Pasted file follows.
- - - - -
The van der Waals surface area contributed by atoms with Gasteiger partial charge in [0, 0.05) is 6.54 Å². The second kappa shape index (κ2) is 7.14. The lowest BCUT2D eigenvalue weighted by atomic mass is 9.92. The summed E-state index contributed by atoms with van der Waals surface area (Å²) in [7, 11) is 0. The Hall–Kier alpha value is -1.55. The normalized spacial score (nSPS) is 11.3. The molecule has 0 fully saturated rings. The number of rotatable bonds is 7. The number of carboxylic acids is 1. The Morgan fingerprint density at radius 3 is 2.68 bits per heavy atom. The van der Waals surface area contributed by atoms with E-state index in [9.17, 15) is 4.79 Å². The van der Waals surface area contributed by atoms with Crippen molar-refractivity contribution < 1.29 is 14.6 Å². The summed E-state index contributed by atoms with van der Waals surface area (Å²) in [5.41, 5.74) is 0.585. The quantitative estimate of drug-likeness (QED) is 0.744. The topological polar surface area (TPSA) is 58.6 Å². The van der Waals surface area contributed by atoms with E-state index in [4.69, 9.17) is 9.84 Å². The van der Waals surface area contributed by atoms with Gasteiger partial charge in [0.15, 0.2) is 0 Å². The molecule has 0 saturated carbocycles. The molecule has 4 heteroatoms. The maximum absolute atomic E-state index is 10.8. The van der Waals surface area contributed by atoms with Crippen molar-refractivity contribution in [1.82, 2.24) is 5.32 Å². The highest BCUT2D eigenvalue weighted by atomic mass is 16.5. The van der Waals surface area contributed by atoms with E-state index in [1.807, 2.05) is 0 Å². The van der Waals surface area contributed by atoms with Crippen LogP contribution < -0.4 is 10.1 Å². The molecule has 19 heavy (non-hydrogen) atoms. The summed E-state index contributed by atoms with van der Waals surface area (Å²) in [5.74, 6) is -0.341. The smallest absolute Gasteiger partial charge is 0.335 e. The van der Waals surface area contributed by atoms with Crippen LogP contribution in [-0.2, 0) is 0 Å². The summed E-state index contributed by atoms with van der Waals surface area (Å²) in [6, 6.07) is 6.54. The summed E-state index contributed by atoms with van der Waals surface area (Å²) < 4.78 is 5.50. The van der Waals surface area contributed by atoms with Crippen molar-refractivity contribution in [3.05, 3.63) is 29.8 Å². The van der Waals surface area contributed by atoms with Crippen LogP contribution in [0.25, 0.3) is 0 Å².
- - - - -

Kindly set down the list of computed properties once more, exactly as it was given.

The van der Waals surface area contributed by atoms with Gasteiger partial charge in [0, 0.05) is 6.54 Å². The second kappa shape index (κ2) is 7.14. The lowest BCUT2D eigenvalue weighted by atomic mass is 9.92. The summed E-state index contributed by atoms with van der Waals surface area (Å²) in [7, 11) is 0. The Hall–Kier alpha value is -1.55. The normalized spacial score (nSPS) is 11.3. The molecule has 0 fully saturated rings. The number of rotatable bonds is 7. The number of carboxylic acids is 1. The Morgan fingerprint density at radius 3 is 2.68 bits per heavy atom. The van der Waals surface area contributed by atoms with E-state index in [9.17, 15) is 4.79 Å². The van der Waals surface area contributed by atoms with Crippen molar-refractivity contribution < 1.29 is 14.6 Å². The summed E-state index contributed by atoms with van der Waals surface area (Å²) in [5.41, 5.74) is 0.585. The quantitative estimate of drug-likeness (QED) is 0.744. The topological polar surface area (TPSA) is 58.6 Å². The van der Waals surface area contributed by atoms with E-state index in [4.69, 9.17) is 9.84 Å². The van der Waals surface area contributed by atoms with Gasteiger partial charge in [0.15, 0.2) is 0 Å². The molecule has 0 saturated carbocycles. The molecule has 4 heteroatoms. The maximum absolute atomic E-state index is 10.8. The van der Waals surface area contributed by atoms with Crippen molar-refractivity contribution in [1.82, 2.24) is 5.32 Å². The highest BCUT2D eigenvalue weighted by atomic mass is 16.5. The van der Waals surface area contributed by atoms with E-state index in [1.807, 2.05) is 0 Å². The van der Waals surface area contributed by atoms with Crippen LogP contribution < -0.4 is 10.1 Å². The molecule has 19 heavy (non-hydrogen) atoms. The summed E-state index contributed by atoms with van der Waals surface area (Å²) in [5.74, 6) is -0.341. The smallest absolute Gasteiger partial charge is 0.335 e. The van der Waals surface area contributed by atoms with Crippen LogP contribution in [-0.2, 0) is 0 Å². The summed E-state index contributed by atoms with van der Waals surface area (Å²) in [6, 6.07) is 6.54. The summed E-state index contributed by atoms with van der Waals surface area (Å²) < 4.78 is 5.50. The van der Waals surface area contributed by atoms with Crippen molar-refractivity contribution in [3.05, 3.63) is 29.8 Å². The van der Waals surface area contributed by atoms with Crippen LogP contribution in [0.25, 0.3) is 0 Å².